A very intriguing TED talk by Tyler Cowen. Let me recap some of his main points:
1. People love stories.
2. No one describes their life as mess. People typically describe it as a journey, battle, novel, race, play, etc.
3. By telling stories, we are imposing order on the mess that we observe. When something is in the form of a story, often we remember it when we shouldn’t.
4. We should be suspicious of stories … and give in instead to “epistemological hovering and messiness and incompleteness … where not everything ties up into a complete bow and you are really not on a journey … you are here for some messy reason or reasons and you do not know what it is”
We do get excited and inspired by entrepreneurial stories, so where does this leave us? I am personally very wary of extrapolating from individual stories, particularly in the form of “key takeaways” [my favourite are “work hard”, “believe in yourself”, “be persistent”, “challenge the status quo”, “take risks”]. We first need to understand why these things worked in the particular case before blindly applying them to another.
If you dig under any entrepreneurial success story, you will inevitably find some trigger events that could not have been anticipated and that are crucial for the unfolding of the story the way it did. Think of Kiva’s being featured on DailyKos on October 27, 2005 or being the subject of a PBS Frontline documentary on October 31, 2006. Both were watershed events for attracting lenders and proving the viability of the concept. Their effects are clearly seen on this exciting visualization of Kiva’s growth.
Or think of Paul Terrell’s placing an order for 100 Apple I computers (worth $50,000) for his Byte Shop Computer Store, having seen Steve Wozniak’s demonstration of the computer at Homebrew Computer Club meetings. Up to that point, Jobs and Wozniak’s business concept had been to sell printed circuitboards to fellow club members.
When thinking of such events, Nassim Taleb’s idea of Black Swans comes to mind. These are rare, unanticipatable events with extreme impact that are relatively easy to explain retrospectively. One of the key examples is that the ten best days account for around half of US stock market returns over the past 50 years.
It seems plausible then to think of (successful) entrepreneurship as herding Black Swans. No matter how skilled or ambitious the herder, without a few of these rare birds in the flock, the entrepreneurial journey may never turn out to be historic or exciting.
I have a growing interest in understanding the process through which entrepreneurial opportunities unfold from mere ideas. And it is becoming increasingly clear to me that the logic of process is fundamentally different from the logic of cause and effect, which over the years has become my default mode of thinking. In an unfolding process, current actions and events have meaning only when seen against some eventual outcome, whether success or failure; in the moment the seem uncertain, ambiguous or trivial.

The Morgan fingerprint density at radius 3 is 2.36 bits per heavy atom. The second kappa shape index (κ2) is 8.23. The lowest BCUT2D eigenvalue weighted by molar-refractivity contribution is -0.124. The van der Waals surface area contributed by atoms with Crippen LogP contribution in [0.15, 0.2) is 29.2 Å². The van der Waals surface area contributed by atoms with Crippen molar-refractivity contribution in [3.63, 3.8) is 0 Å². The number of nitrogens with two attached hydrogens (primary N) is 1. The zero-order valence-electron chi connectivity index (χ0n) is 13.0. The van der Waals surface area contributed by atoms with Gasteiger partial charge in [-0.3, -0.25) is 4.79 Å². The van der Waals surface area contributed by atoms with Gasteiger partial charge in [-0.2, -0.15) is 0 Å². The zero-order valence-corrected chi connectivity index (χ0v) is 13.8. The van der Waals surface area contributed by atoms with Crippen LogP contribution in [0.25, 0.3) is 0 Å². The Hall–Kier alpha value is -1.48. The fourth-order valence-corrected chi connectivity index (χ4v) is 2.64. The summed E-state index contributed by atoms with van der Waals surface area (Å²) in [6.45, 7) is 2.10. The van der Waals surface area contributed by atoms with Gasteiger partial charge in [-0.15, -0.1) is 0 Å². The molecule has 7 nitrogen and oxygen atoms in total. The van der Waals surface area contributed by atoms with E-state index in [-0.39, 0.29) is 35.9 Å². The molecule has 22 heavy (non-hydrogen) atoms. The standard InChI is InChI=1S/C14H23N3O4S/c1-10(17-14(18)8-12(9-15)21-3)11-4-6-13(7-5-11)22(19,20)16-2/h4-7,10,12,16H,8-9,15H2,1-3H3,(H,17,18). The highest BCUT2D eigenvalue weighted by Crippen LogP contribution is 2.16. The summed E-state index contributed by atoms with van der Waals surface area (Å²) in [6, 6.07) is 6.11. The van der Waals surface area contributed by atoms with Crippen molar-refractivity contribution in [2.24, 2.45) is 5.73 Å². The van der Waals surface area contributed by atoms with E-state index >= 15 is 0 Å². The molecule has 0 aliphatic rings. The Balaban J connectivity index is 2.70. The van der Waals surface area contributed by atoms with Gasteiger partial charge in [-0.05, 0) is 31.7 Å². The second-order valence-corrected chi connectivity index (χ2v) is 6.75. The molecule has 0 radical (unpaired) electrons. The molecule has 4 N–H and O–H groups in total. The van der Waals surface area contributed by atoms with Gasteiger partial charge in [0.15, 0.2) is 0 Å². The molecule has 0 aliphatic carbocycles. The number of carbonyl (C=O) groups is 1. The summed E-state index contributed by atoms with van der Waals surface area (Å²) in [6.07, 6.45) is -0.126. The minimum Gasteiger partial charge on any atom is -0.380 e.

In opening this new frontier, I am currently reading The Innovation Journey by Andrew Van de Ven and colleagues, a summary of the Minnesota Innovation Research Program and one of the rare accounts of innovation processes as they unfold. In their reflection on the program, they make the point that entrepreneurs and managers can control only the odds of innovation success and not its actual realization. To make a point about the existence of control bias, they give the example of Franz Klammer, the 1976 Winter Olympic Champion in Men’s downhill skiing, as told in an 1982 book by Bill McKelvey. Klammer won by skiing “out of control” as this video I found of the event readily attests. Staying “in control” would have guaranteed a loss, while being “out of control” at least offered the possibility of winning.
Where am I going with this? What comes to mind is that a business plan, if taken too seriously, is essentially about being in control of pursuing “the” opportunity that it features. The above logic would suggest that not letting go would almost ensure failure. Thus, the best use of a business plan would be as a learning tool, whereby it follows rather than leads. It keeps me free to explore diverging paths with the glimmer of hope that there might be something big around the corner.
But of course, these are just odds. If I succeed, I will likely write a book about it and people might see prophecy in my taking every path along the way. If I do not succeed … well, I simply join the vast majority who never get to write books. And all those paths would not look shiny at all.